After the immediate devastation of a wildfire, pollutants and smoke can spread and continue to cause further harm. Earlier this summer, Canadian wildfire smoke shrouded states as far south as the Carolinas in smog.
Before the Maui wildfire, the National Weather Service had issued warnings for high winds and dry weather, according to Reuters, and record-setting heat this summer contributed to the unusually severe wildfires in Canada. Wildfire seasons are becoming longer and more destructive— climate change has extended the wildfire season by three months, a 2022 CoreLogic report found, leading to a 1,500% increase in the area burned by large wildfires in U.S. forests.
Places in the U.S. that don't normally take wildfires into account for their risk management plans may need to reconsider. “From what we've seen in the last 10 to 15 years, I think we can safely say what was normal is not necessarily normal anymore," says Thomas Neale, assistant vice president and senior workers compensation specialist at Chubb.
In particular, wildfire smoke can spread and present dangers far beyond the more focused destruction of a blaze. With smoke, “the real hazard is the fine particulate," Neale explains. “A grain of sand is about 90 microns. A typical wildfire smoke particulate is 2.5 microns. Matter that small can travel far into your respiratory system."
As businesses consider how to protect their workers from this risk for perhaps the first time, Neale stresses the importance of agents helping commercial clients identify a mitigation plan.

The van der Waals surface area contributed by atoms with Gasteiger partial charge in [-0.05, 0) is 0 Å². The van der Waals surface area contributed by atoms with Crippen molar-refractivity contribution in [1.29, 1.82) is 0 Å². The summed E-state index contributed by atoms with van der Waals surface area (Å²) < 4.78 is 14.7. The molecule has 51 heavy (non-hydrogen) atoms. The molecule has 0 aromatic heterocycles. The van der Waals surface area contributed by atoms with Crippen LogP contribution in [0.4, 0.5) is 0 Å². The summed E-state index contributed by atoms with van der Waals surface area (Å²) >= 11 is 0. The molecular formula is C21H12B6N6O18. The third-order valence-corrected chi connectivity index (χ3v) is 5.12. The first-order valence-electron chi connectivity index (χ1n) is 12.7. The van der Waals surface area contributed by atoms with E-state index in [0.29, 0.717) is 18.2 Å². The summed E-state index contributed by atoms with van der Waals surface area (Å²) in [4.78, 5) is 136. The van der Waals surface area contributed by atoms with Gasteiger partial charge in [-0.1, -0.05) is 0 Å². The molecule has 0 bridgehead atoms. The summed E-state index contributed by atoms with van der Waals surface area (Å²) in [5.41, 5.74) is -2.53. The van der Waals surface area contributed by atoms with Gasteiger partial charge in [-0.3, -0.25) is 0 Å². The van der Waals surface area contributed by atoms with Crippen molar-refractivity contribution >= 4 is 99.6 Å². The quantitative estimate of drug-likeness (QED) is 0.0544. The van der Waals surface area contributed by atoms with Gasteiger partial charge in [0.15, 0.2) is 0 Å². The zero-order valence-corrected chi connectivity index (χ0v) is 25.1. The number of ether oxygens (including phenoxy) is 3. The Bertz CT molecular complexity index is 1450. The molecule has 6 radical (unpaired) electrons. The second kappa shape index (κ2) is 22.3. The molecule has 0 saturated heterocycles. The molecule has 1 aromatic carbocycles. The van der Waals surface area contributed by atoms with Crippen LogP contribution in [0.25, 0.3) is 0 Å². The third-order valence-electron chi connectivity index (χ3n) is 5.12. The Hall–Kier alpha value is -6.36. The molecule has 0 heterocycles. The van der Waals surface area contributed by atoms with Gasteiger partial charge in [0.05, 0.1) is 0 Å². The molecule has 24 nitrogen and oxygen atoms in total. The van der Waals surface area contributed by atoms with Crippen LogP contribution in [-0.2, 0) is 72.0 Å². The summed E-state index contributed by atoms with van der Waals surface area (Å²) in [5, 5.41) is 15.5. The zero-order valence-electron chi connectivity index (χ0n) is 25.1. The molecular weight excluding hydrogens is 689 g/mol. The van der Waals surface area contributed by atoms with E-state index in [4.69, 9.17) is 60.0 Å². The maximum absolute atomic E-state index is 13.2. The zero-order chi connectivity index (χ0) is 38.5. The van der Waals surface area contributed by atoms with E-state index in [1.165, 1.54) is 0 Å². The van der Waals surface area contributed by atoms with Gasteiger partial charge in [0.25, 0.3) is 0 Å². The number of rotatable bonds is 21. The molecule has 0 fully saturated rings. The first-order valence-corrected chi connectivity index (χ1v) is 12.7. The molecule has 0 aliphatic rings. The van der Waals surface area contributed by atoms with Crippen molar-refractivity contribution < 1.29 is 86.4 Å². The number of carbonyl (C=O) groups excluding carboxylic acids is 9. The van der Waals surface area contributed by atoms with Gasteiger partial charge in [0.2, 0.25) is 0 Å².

“Independent agents are in an ideal position to raise awareness with their clients that wildfire smoke is more than an irritant; it is a hazard for their workers," he says. “It's especially important to have a plan if your client has outdoor workers performing a physical task. The jobs people typically focus on are agriculture and construction, but there are other industry groups that are impacted, like hospitality that may have lifeguards, valet parking or groundskeepers."
The first part of an air-quality risk mitigation plan is for the client to identify how they'll stay up to date on the air quality index (AQI), Neale explains, recommending airnow.gov for almost real-time updates.
On poor air quality days, “keep buildings as closed as possible," he says. “An office building is less of a concern to keep buttoned up because you've got an HVAC system which will filter air, but a lot of warehouses, plants and production areas do not have any means to filter the air. It's important to close loading dock doors. And evaporated coolers, also known as swamp coolers, may not be an ideal source for air conditioning, so if it's not a hot day then don't use them."
“If you're expecting a poor air day that's over 150 AQI, attempt to modify work routines. Maybe start later or earlier in the day depending on the forecast. Or, if it's a really bad day, up in the 300 AQI range, just cancel outdoor work," he says. “If that's not possible, consider voluntary use of respirators."
However, not all respirators are the same, he points out, as the fine particulates in wildfire smoke requires the use of N95 respirators or others approved by the National Institute for Occupational Safety and Health (NIOSH).
For office buildings, clients should familiarize themselves with the HVAC system and filter options, such as the minimum efficiency reporting value (MERV) 13 filter, which is an improved, more efficient filter that can be dropped into commercial and even residential HVAC systems without impact," he says. “Some clients just utilize these during the summer and fall, using a typical filter the rest of the year, and other clients just implement when there's a red flag day."
Of course, all good mitigation plans involve education on “one, how to utilize a respirator properly and safely, and two, what the hazards are and the activities that should be avoided," Neale says. “The employees need to understand the dangers and controls the employer put in place."
AnneMarie McPherson Spears is IA news editor.